Teaser: Running R as a map/reduce job from Riak

August 17, 2011

(This article was first published on Cartesian Faith » R, and kindly contributed to R-bloggers)

Alliterations aside, here is a preview of something I’ve been tinkering with. My goal is to be able to run R code as a phase within a Riak map/reduce job. In a multi-cultural world filled with distinct languages, it should be obvious that one size does not fit all. In the case of erlang, statistics is not its strong suit. Writing a sparse matrix class is bad enough, but imagine implementing regression or random matrix theory. For its part and despite many honorable attempts, R isn’t great at distributed processing. So waving the banner of bringing the processing to the data, why not use R to process portions of a map/reduce job?

This actually isn’t as hard as it sounds. Below are a few snippets of running R code via an erlang RPC. This means that R is available and running as an erlang node!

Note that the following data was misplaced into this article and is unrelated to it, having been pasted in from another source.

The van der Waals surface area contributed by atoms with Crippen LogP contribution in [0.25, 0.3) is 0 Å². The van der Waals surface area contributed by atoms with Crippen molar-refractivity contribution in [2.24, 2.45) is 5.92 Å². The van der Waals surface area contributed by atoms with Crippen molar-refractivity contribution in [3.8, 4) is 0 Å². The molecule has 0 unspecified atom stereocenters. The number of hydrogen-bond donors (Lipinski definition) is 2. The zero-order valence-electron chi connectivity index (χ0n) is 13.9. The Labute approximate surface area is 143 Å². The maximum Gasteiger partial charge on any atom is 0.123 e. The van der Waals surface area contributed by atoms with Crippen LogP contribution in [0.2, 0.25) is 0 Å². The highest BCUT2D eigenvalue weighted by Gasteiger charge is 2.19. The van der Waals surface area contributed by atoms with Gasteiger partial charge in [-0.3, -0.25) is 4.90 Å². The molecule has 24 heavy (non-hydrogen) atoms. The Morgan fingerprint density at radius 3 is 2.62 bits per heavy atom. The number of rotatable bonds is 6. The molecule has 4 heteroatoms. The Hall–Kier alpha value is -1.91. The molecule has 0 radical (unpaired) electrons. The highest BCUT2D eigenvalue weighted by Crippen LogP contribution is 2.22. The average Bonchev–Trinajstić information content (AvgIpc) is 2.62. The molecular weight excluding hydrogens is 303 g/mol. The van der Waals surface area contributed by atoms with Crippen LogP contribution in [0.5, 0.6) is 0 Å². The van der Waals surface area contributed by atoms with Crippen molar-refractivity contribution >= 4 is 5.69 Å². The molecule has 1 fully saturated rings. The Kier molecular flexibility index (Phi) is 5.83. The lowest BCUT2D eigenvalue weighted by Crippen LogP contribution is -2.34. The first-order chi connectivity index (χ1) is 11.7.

First, we are calling the R function ‘mean’to calculate the arithmetic mean of the list of numbers

<pre>(test@localhost)57> rpc:call('rchimedes@localhost', rchimedes, eval, {mean, [[10,12,13,25,20]]}).

Next we’ll get samples from a random normal distribution. To me, calling rnorm is analogous to Hello, World for R.

(test@localhost)58> rpc:call('rchimedes@localhost', rchimedes, eval, {rnorm, [10]}).

Currently the syntax is structured to use atoms as function references (i.e. the function must exist in R space) and binary strings as function defintions. Notice that the arguments passed to the function are sent in a list. This is standard erlang to support additional arguments for the remote function call. For example, lets say we want to pull from a normal distribution with mean 5:

(test@localhost)60> rpc:call('rchimedes@localhost', rchimedes, eval, {rnorm, [10,5]}).

The above examples hopefully whet your appetite for what is possible here. The next step in the exercise is to execute from a Riak job and pull it all together in a complete job. Any ideas on case studies are welcome. Otherwise, brace yourself for something finance related.

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